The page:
Oops… crash! Do you have any broken ceramic items lying around the house waiting to be repaired? We’ve got some tips so you don’t have to put the job off any longer! Greg’s mom Kathy is our Director of Restoration Services and she is a certified expert in fine ceramics restoration. Kathy made this video with tips on how to fix your broken ceramics.
The item Kathy repairs in the video is a broken ceramic figurine, a.k.a. Prudence. The large figurine was shipped from Europe to a friend of ours and it arrived with a broken arm. Our friend asked Kathy to take a look at Prudence and see if she could do a repair on the poor girl’s arm. Of course, if EuroLuxAntiques.com packed and shipped this figurine (or any other antique ceramics in our gallery) it would not arrive broken!
Prepare to Fix your Broken Ceramic
1. Kathy says that before starting with the glue, make sure you have paper towels handy as you will definitely need them.
2. Then she starts by looking at the broken surface to see what kind of glue is needed to repair it. She rubs the broken edge with a toothbrush and sees that some powder comes off it. She also sees a few little air holes. This tells Kathy that it’s a soft paste with a lower firing temperature than some other ceramics.
3. With that information she chooses a white glue. The scientific name is polyvinyl acetate (PVA). Elmer’s white glue is the brand Kathy’s prefers. It goes on white and becomes clear as it dries. Note that white glue is water-soluble. It is unlikely that anyone will ever need to put Prudence in water… she’s already suffered enough! But if you do fix a broken ceramic with white glue, you must remember not to soak it later otherwise it will come apart.
4. If there is already glue on the raw edge from a previous fix, you need to clean that off or the new repair won’t seat perfectly.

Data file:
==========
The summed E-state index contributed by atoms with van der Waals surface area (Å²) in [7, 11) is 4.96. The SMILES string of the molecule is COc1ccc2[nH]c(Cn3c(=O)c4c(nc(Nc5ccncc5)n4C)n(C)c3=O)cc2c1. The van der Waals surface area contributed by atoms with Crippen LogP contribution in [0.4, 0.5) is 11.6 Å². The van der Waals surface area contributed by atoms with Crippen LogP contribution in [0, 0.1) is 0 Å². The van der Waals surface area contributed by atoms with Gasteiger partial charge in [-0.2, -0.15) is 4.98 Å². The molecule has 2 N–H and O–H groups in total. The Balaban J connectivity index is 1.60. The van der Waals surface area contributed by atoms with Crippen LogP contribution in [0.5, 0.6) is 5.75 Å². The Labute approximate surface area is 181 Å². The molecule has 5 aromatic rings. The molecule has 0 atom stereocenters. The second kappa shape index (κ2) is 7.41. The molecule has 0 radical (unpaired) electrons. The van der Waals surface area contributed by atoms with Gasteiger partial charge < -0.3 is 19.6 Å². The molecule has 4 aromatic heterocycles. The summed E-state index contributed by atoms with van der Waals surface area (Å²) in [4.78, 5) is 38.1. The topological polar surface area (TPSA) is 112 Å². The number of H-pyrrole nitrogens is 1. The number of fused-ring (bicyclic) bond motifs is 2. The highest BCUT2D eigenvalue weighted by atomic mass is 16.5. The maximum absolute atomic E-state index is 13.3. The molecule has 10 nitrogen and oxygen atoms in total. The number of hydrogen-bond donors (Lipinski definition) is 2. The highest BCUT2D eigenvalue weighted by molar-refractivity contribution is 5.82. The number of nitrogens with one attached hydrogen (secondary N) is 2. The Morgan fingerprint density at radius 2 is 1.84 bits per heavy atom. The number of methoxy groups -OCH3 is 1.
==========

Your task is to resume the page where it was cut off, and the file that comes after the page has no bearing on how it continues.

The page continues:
5. Kathy uses a cardboard box to put the item in and support it while she works. This trick means that gravity does the work for you. The broken ceramic remains stable as it is lodged against the sides of the box. Prudence is a large figurine so Kathy got a banana box from a grocery store. If you have a smaller item to mend, then you would choose a smaller box.
Now the stage is set… let’s get on with the show!
How to Repair the Broken Ceramic
Kathy places the figurine so it balances and is lodged perfectly in the box. Before placing the arm, she is careful not to scrape the broken edge of the piece around too much. She doesn’t want to loosen particles that will interfere with the seating of the piece.
Next, Kathy applies glue all around the edge of the piece. Some people say to put the glue on both edges of the break – the broken piece itself and the main body you’re attaching it to. Kathy doesn’t usually do that unless it’s quite a wide break. But she does recommend applying the glue all around the edges of the break and then putting some glue down just inside the rim of the break. Then when she places the arm back on the figurine, the glue will run down on the inside. It covers the break on the inside too and gives a little extra strength to the repair.
Once the arm is seated, Kathy wipes off any excess glue spilling on the outside. Then she presses the broken pieces together as hard as she can for about one minute.
“That helps it to heal,” she says. (You can tell that Kathy was a nurse in the U.S. Navy. She worked in that profession for 35 years!) Because white glue is water-soluble, she can go back later once the glue has dried and easily clean off any other excess glue.
So now you know how to fix your broken ceramic items. Let us know how it goes or ask any other questions in the comment box below. Kathy also gave some great tips on deciding when to leave antiques repairs to a professional and when to tackle it yourself in our blog post: When It Breaks: DIY or Professional Restorer?
Aimee owns EuroLuxHome.com with her husband, Greg. Aimee sources amazing antique furniture, vintage lighting, & high-quality reproduction furniture to help her customers decorate their homes in a unique way. She loves her 8 (you read that right) fuzzy children and is renovating a 1920s bungalow in South Carolina. Connect with Aimee on Google+ or you can sign up here to receive this blog in your inbox!